How to profit from green
Monday, July 17, 2006
Monday, July 17, 2006
Government proposals for more power from alternative sources have fired up shares in environmentally friendly firms.
By Kathryn Cooper
Green energy firms, star stock-market performers over the past three years, got a further boost last week when the government unveiled its long-awaited review of the sector.
The report concluded that the amount of electricity generated from renewable sources such as wind, wave and solar power should increase fivefold by 2020 if Britain is to meet its goal of siashing carbon emissions from fossil fuels by 60% over the next few decades.
Source: The Sunday Times
The government also backed a new generation of nuclear-power plants to reduce our dependence on oh and gas from politically unstable areas such as Russia and the Middle
Green energy firms had already been riding high as cilmate change moved up the political agenda, and record oh and gas prices encouraged firms to seek alternatives to fossil fuels.
The Impax Environmental Technology index (ET50), which tracks the worlds biggest alternative-energy companies as weil as waste-management firms, has leapt 73% over the past three years and l9% over the past 12 months, compared with gains of 49% and 14% for the FTSE All Share.
Some funds investing in green energy firms have done even better than the index.
The Merrill Lynch New Energy Technology investment trust has soared l89% over the past three years, and the Impax Environmental Markets trust is up l22%.
Charlie Thomas, manager of Jupiter Green investment trust and Ecology fund, said: Ive been managing green money for 17 years and the outlook for alternative energy is better than lt has been for a long time."
The sector is not for the fainthearted, however. Green energy firms are often small, immature and volatile. Shares in ITM Power, an Essex fuel-cell company, were listed on Londons Alternative Investment Market (AIM) at 50p in June 2004 and by April this year they had soared to 335p. But they have since plunged back to about 160p because the firm will not start earning until 2008.
Investors can reduce risk by investing in a fund rather than individual stocks, but even these can be volatile and they are essentially a bet on the oil price staying high, which makes renewable energy look more cost-effective.
Justin Modray of Bestinvest, an adviser, said: The record oh price is one of the main reasons the alternative-energy sector has boomed over the past three years.
If the oil price falls, green energy funds will be hit, although the very long-term prospects remain prom 1si n g.
He suggests investors have only a small part of their portfolio in the sector and be prepared to tie their money up for 10 or 15 years. By then, he said, renewable energy should be entering the mainstream.
The government said last week it wanted electricity suppliers to generate 20% of their energy from renewable sources by 2020, compared with only 4% today.
Commentators say onshore wind power is likely to provide the bulk of this, even though the energy review suggested shifting subsidies towards less-mature technologies such as offshore wind and tidal power.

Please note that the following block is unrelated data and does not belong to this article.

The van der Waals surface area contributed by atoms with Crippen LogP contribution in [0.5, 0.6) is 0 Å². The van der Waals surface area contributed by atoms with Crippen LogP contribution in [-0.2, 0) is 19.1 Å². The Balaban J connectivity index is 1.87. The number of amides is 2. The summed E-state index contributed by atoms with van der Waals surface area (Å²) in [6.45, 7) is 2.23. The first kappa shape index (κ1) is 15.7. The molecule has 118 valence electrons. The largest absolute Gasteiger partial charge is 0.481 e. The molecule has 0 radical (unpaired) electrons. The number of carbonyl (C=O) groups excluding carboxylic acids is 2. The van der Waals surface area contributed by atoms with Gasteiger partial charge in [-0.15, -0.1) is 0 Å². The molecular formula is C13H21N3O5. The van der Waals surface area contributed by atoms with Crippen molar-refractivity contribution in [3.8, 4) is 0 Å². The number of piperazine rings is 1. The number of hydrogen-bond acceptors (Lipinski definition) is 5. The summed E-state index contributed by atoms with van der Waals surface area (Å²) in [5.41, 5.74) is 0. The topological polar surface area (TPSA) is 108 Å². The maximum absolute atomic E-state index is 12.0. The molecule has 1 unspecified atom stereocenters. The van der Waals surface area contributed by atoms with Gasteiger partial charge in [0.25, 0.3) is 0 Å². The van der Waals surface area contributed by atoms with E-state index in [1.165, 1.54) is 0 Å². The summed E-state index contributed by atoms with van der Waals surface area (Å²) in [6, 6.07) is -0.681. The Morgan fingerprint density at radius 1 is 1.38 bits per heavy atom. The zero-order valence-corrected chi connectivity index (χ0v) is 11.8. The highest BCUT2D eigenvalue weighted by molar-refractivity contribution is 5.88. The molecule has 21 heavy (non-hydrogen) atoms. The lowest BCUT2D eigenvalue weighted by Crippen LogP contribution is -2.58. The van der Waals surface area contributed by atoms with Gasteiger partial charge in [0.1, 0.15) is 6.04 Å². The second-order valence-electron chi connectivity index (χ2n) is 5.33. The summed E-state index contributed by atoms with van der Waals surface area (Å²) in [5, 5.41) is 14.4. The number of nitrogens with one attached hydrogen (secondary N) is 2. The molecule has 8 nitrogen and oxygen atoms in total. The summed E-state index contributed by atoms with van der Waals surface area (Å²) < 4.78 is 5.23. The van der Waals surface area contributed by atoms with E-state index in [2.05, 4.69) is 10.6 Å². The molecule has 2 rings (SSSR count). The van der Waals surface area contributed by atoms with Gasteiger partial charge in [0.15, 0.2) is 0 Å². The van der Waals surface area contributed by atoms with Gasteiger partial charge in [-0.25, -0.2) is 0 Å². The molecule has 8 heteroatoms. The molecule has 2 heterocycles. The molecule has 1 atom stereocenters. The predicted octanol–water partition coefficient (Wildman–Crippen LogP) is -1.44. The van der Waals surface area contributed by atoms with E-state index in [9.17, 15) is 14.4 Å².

Britain has several wind firms listed on AIM, including Clipper Windpower, whose shares cost 362Ap on Friday, and Renewable Energy Holdings, at 37Ap.
Thomas also likes SIG, a supplier of insulation to the building trade, which could benefit from the drive to make homes more energy-efficient.
Governments around the world are also pinning their hopes on fuels derived from plants -such as bioethanol from corn -to reduce oil dependency. The EU wants 5.75% of all transport to be powered by biofuels by 2010. America has similar targets.
This could benefit AIM firms such as DlOils, which produces biodiesel from vegetable oils, and Biofuels Corporation, which opened its first biodiesel- processing plant at Seal Sands, Middlesbrough, last month.
However, some analysts have warned that shares in many biofuel firms have run ahead of themselves, particularly American ethanol companies. For example, shares in Vera Sun, the second-biggest producer of corn-based ethanol, were trading at 200 times the companys earnings per share when they were listed in America recently, while Google shares were trading at a mere 50 times earnings.
Investors who still want to put a small part of their portfolio into renewable-energy companies should look at Merrill Lynch New Energy, Impax Environmental Markets or Jupiter Green, said Modray.
The Carbon Trust, set up by the government to reduce carbon emissions, is launching a venture-capital fund that will invest in green-energy technology firms later this year. While the initial fundraising will be aimed at institutions, individual investors will be able to buy shares.
Alternatively, companies such as Ventus and Keydata sometimes launch venture- capital trusts that invest in wind farms and offer generous tax breaks to individuals.
Investors who want to back Labours new generation of nuclear power plants could look at British Energy, which owns most existing nuclear sites and provides about 20% of the countrys electricity.
Or you could invest in the raw material for nuclear energy: uranium. New City Investment Managers has just launched a fund that will invest in uranium miners such as Cameco of Canada and Areva of France.
Copyright Sunday Times